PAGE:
With two Super Bowl rings, former Steelers LB Foote will help change the tone.
September 13 at New Orleans 20 MINNESOTA 27 WASHINGTON
October 4 at Chicago 11 PITTSBURGH 18 at Green Bay 25 Bye
November 1 ST. LOUIS 8 at Seattle 15 at Minnesota 22 CLEVELAND 26 GREEN BAY (T)
December 6 at Cincinnati 13 at Baltimore 20 ARIZONA 27 at San Francisco
January 3 CHICAGO
Matthew Stafford, Quarterback: Recent history says there's a 50% washout rate for first-round rookie quarterbacks. For every Peyton Manning there's a Ryan Leaf; for every Carson Palmer there's a Kyle Boller. Will Stafford, this year's No. 1 draft pick, sink or swim?
Two things stood out about Stafford during a training camp practice against a live rush: While he's not overly athletic, he moves confidently in the pocket to avoid pressure and keeps his eye on his targets downfield. And then there's the arm. Other than a couple of somewhat wobbly rollout throws, every pass Stafford made -- short and long -- on a windless morning spiraled perfectly. "I had no idea this would happen," says Stafford, the Georgia standout whom the Lions signed to a contract with $41.7 million guaranteed, "but the NFL ball actually fits my hand better than the college ball did. It's a little bigger, and it feels more secure."
The coaches like how the game's not too big for their rookie quarterback. A couple of times on the practice field this summer, before offensive coordinator Scott Linehan could correct a mistake, Stafford held up his hand and said he knew what he did wrong and not to worry -- it'll get fixed. There's a lot to fix in Detroit, and Stafford will get a chance, early, to play the biggest part in the team's improvement.
This article appears in the September 7, 2009 issue of Sports Illustrated
New season, new coach, new players, new outlook. Time turn the page on the past and start fresh
You don't really want to talk about the recent history of the Lions, do you? Jim Schwartz doesn't either. Detroit's rookie coach hasn't mentioned 0-16 or anything else about the grim season to his team. Hired in January to steer this ship out of oblivion, Schwartz has no use for negativity. Like this daunting stat: The last 10 Lions coaches, dating to Don McCafferty in 1973 and not counting interims, had losing records in Detroit.
The tragicomic reign of error by general manager Matt Millen is mercifully over. And though you would think the spirit of the fans had expired by now, it turns out they still care. For instance, at training camp one day this summer, the Lions were in pads, knocking the tar out of one another, because Schwartz, who was defensive coordinator of the Titans from 2001 to '08, believes that at its core a good team must be physically tough and mentally indomitable. A fan stood off on his own, engrossed in the scene. "I get shivers up my spine watching this," said Pete Ruokola, a 36-year-old math teacher from the Upper Peninsula who each summer drives eight hours to watch three Lions practices. "I can't tell you how different this is, and how exciting it is, to see the first-team defense go up against the first-team offense in a practice that seems like a game. I finally feel like there's hope."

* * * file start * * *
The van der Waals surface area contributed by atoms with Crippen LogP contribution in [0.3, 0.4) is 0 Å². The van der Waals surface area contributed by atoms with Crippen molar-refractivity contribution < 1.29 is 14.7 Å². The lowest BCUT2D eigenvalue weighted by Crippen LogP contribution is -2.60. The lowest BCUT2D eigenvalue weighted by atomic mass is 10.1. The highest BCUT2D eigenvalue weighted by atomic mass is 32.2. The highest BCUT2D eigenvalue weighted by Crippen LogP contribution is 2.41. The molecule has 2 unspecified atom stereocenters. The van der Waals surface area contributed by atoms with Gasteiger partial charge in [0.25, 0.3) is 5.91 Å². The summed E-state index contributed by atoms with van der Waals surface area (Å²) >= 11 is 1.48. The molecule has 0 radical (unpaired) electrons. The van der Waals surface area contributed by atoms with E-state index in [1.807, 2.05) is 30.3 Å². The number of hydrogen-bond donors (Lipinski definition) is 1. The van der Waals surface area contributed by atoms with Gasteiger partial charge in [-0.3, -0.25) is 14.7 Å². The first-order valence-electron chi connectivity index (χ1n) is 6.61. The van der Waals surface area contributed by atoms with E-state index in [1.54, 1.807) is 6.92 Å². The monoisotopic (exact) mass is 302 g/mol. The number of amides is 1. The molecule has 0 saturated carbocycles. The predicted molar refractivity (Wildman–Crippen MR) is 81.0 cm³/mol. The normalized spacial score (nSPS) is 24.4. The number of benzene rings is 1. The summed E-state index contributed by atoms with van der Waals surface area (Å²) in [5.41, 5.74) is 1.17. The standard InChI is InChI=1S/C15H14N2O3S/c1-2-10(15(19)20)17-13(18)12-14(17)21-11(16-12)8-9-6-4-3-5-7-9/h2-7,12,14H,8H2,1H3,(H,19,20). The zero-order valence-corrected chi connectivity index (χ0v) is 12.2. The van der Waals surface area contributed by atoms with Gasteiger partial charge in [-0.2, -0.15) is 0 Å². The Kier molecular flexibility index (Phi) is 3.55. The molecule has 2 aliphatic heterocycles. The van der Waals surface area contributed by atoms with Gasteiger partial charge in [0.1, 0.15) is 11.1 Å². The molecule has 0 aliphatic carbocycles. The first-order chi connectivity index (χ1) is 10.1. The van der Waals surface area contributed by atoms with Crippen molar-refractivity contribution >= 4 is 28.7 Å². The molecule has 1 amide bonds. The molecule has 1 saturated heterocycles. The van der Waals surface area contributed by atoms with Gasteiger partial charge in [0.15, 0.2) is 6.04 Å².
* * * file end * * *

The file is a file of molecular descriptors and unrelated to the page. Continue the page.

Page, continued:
Schwartz has discovered that the fans and his players share an important quality. "It's the most incredible resilience," he says. "I was staying in a hotel before my family moved here, and the Red Wings were playing Game 7 [of the conference semis]. I figure, 'What am I doing sitting in a hotel room?' I went to a sports bar. Someone recognized me, and we had a great time rooting for the Wings. We won it right at the end, and the place went absolutely crazy -- more noise than you've ever heard before. One guy turns to me and says, 'Coach, when the Lions win it'll be better than this.' I got chills."
One Lion who likes what he sees is ninth-year tackle Jeff Backus. "I've been optimistic before," he says, "but there's something different about Schwartz. He's got such a clear plan, not like any rookie coach I've seen."
Schwartz is trying to change the culture, and the way his team approaches work. His moves since taking the job in January include reassigning lockers to mix offensive and defensive players and instituting a strength-and-conditioning program based on free weights, ropes and kettle bells. "It's like a medieval torture chamber in there," Schwartz says. "But we just had to get stronger." It appears to be working: Defensive tackle Andre Fluellen, for one, went from 23 reps on the 225-pound bench press last year to 43 this summer.
Schwartz and new G.M. Martin Mayhew also signed or traded for players with impressive résumés or strong playoff backgrounds, as much for their demeanor as their talent. Almost every position group has at least one new player who'll also function as a mentor: Jon Jansen (Redskins) on the offensive line, Dennis Northcutt (Jaguars) at receiver, Terrelle Smith (Cardinals) and Maurice Morris (Seahawks) in the backfield, Grady Jackson (Falcons) on the defensive line, Larry Foote (Steelers) and Julian Peterson (Seahawks) at linebacker, and Anthony Henry (Cowboys) and Phillip Buchanon (Bucs) in the secondary. So many people around the team are new -- 56 players and coaches in training camp -- that Schwartz thinks erasing the worst season in NFL history from the team's psyche is possible. "We don't talk about it," said Foote. "We just talk about getting better today."
Schwartz knows his job isn't about this year. It's about 2010 and beyond. Far beyond, he hopes. "I met [Tigers legend] Al Kaline, and he told me he got here in the '50s and has lived here ever since," Schwartz said. "I told him I'd love to do the same thing."
-- Peter King
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